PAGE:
My experience last week was so rich, I still want to encourage people to take spiritual retreats, myself included. In the past, there have been some retreat-style experiences for me, but they were in groups and at other people's initiative. Here I want to share some of the things that helped this be a success in case any of these ideas could also help you prepare for a time out.
Firstly, sniff out an opportunity. If you struggle to continue the journey of knowing yourself and relish the thought of journeying forward with God and experiencing a fresh wave of release in your identity and purpose, then this should help you get sniffing, and, if a believer, praying for it too.
Secondly, when an opportunity arises - ask for advice on a good place and environment to go to (or maybe you know somewhere already). I have always been inspired by mountains (more so than the sea), because there is still something of a mountain-runner inside of me that just can't contain how incredibly beautiful these landscapes are when moving through them and interacting with them. I initially thought of camping, but the friend I consulted dissuaded me from that option. It's good to be comfortable but not in the lap of luxury either. I found a place on airbnb for 15 euro per night (I was particularly blessed here because the owners were away on holiday so I actually had full access to the living room, kitchen and garden too).
Thirdly, anticipate the departure. For a week or so I could sense my spirit within me slowly poise with anticipation about encounter. Some Christians talk about retreat as a time to meet with God. It is certainly that, but it is also about more fully becoming who you are, in order for meeting with Him to be a success. He has no problem with integrity. You, however, might do, and to be fully present for that encounter he will help you prepare and also experience it during. As someone who is at times obsessed by theology, I became aware that I would have to attempt to do as little of that as possible during the retreat to enhance the encounter experience. I warned my family to expect little contact during this time, and set up an automatic response email.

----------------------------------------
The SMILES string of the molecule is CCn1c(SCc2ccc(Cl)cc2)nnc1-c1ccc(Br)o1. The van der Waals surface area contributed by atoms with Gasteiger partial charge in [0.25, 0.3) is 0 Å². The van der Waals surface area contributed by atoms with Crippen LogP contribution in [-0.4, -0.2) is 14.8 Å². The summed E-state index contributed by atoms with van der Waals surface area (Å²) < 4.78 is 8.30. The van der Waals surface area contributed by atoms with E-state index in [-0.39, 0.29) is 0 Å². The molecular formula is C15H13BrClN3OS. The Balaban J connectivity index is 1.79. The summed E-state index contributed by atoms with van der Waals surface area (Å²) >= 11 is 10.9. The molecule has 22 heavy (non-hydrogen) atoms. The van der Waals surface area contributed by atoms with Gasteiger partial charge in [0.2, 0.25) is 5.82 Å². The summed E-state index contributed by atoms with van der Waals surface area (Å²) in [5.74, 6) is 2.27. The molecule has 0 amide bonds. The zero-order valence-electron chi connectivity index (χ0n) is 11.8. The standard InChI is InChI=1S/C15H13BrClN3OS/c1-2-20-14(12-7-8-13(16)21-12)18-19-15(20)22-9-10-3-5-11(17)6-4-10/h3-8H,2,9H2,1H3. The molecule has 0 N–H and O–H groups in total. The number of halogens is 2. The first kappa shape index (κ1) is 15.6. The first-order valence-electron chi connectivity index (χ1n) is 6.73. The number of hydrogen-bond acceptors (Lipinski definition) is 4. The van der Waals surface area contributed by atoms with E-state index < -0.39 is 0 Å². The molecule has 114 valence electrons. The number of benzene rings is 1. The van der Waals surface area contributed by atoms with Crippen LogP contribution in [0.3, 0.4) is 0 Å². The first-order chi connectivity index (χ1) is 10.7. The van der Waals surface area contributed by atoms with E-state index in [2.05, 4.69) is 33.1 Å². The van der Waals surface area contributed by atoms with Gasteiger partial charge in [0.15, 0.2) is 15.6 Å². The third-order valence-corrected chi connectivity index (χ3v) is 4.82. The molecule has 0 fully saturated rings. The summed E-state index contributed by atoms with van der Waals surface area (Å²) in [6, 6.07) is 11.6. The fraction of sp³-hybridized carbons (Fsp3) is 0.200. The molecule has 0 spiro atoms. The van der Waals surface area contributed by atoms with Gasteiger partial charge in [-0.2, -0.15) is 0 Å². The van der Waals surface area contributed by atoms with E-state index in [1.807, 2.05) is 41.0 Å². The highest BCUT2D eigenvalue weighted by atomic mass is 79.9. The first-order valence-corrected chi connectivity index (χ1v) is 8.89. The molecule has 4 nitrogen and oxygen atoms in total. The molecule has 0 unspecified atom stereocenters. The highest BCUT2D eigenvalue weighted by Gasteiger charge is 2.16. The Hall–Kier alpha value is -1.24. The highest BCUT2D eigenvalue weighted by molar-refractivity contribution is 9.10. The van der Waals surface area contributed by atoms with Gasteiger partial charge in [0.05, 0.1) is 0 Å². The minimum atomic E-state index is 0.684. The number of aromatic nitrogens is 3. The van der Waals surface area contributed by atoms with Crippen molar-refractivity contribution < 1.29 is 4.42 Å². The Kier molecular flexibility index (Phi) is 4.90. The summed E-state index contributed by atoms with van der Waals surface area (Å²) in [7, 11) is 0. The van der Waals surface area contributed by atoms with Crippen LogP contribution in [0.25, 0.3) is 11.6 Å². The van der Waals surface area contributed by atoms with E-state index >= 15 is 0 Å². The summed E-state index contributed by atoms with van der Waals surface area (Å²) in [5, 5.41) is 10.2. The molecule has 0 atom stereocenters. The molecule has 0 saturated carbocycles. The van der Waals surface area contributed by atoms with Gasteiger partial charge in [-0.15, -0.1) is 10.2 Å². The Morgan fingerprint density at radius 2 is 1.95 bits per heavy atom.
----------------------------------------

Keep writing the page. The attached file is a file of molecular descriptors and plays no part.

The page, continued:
Fourthly, prepare practically for departure. It should be minimal. At one point, thinking that a personal retreat should be close to my previous group experiences, I thought I should prepare an organised programme, with timings etc. That is not necessary. This was my kit list more or less:
- My physical Bible
- My guitar and some worship music
- My knees
- Some verses to colour in and my kids' colouring pens
- An audiobook to listen to in the car on the way there. I had a credit on www.Audible.com, and spent it on God Is the Gospel: Meditations on God's Love as the Gift of Himself. It's pretty good; I may critique it at some point in the blog, but is more theological than I had been hoping.
- A gospel movie (2014 Gospel of John) and some worship music
- My readiness to be silent
- My trainers/walking shoes
- A journal and pen (essential)
- Candles, candle-holders and matches
- Some basic food for the time (shopping is a distraction)
- A great prayer book (semi-essential!). I have had a book for many years that I re-discovered on my shelves by James Houston, a Scottish Christian writer (I think). Man, I thought it was excellent: